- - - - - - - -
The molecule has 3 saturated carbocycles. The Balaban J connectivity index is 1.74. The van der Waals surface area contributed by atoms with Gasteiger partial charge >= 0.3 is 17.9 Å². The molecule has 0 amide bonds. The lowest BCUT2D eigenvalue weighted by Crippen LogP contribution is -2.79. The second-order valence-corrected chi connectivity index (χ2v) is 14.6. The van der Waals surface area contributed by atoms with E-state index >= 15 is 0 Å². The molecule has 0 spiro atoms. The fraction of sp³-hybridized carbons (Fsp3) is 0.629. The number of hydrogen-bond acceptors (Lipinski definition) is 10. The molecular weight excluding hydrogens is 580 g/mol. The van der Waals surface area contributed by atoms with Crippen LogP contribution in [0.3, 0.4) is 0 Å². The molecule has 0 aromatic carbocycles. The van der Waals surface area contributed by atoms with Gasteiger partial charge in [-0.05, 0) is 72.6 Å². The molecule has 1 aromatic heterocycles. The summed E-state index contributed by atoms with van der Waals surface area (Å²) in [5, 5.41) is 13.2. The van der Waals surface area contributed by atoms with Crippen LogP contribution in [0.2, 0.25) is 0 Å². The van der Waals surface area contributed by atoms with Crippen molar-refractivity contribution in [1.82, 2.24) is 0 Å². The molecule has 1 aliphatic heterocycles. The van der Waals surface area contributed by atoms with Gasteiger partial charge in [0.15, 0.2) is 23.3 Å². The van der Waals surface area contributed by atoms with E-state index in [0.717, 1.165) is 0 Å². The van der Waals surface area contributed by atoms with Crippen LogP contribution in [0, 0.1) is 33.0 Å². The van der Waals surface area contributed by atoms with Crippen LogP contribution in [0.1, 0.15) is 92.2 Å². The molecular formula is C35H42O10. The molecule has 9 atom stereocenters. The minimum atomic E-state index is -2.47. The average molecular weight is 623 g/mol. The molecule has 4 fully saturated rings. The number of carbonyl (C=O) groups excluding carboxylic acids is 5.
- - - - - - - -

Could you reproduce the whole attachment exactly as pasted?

The molecule has 3 saturated carbocycles. The Balaban J connectivity index is 1.74. The van der Waals surface area contributed by atoms with Gasteiger partial charge >= 0.3 is 17.9 Å². The molecule has 0 amide bonds. The lowest BCUT2D eigenvalue weighted by Crippen LogP contribution is -2.79. The second-order valence-corrected chi connectivity index (χ2v) is 14.6. The van der Waals surface area contributed by atoms with E-state index >= 15 is 0 Å². The molecule has 0 spiro atoms. The fraction of sp³-hybridized carbons (Fsp3) is 0.629. The number of hydrogen-bond acceptors (Lipinski definition) is 10. The molecular weight excluding hydrogens is 580 g/mol. The van der Waals surface area contributed by atoms with Crippen LogP contribution in [0.3, 0.4) is 0 Å². The molecule has 0 aromatic carbocycles. The van der Waals surface area contributed by atoms with Gasteiger partial charge in [-0.05, 0) is 72.6 Å². The molecule has 1 aromatic heterocycles. The summed E-state index contributed by atoms with van der Waals surface area (Å²) in [5, 5.41) is 13.2. The van der Waals surface area contributed by atoms with Crippen LogP contribution in [0.2, 0.25) is 0 Å². The van der Waals surface area contributed by atoms with Crippen molar-refractivity contribution in [1.82, 2.24) is 0 Å². The molecule has 1 aliphatic heterocycles. The van der Waals surface area contributed by atoms with Gasteiger partial charge in [0.15, 0.2) is 23.3 Å². The van der Waals surface area contributed by atoms with E-state index in [0.717, 1.165) is 0 Å². The van der Waals surface area contributed by atoms with Crippen LogP contribution in [0, 0.1) is 33.0 Å². The van der Waals surface area contributed by atoms with Crippen LogP contribution in [0.1, 0.15) is 92.2 Å². The molecular formula is C35H42O10. The molecule has 9 atom stereocenters. The minimum atomic E-state index is -2.47. The average molecular weight is 623 g/mol. The molecule has 4 fully saturated rings. The number of carbonyl (C=O) groups excluding carboxylic acids is 5.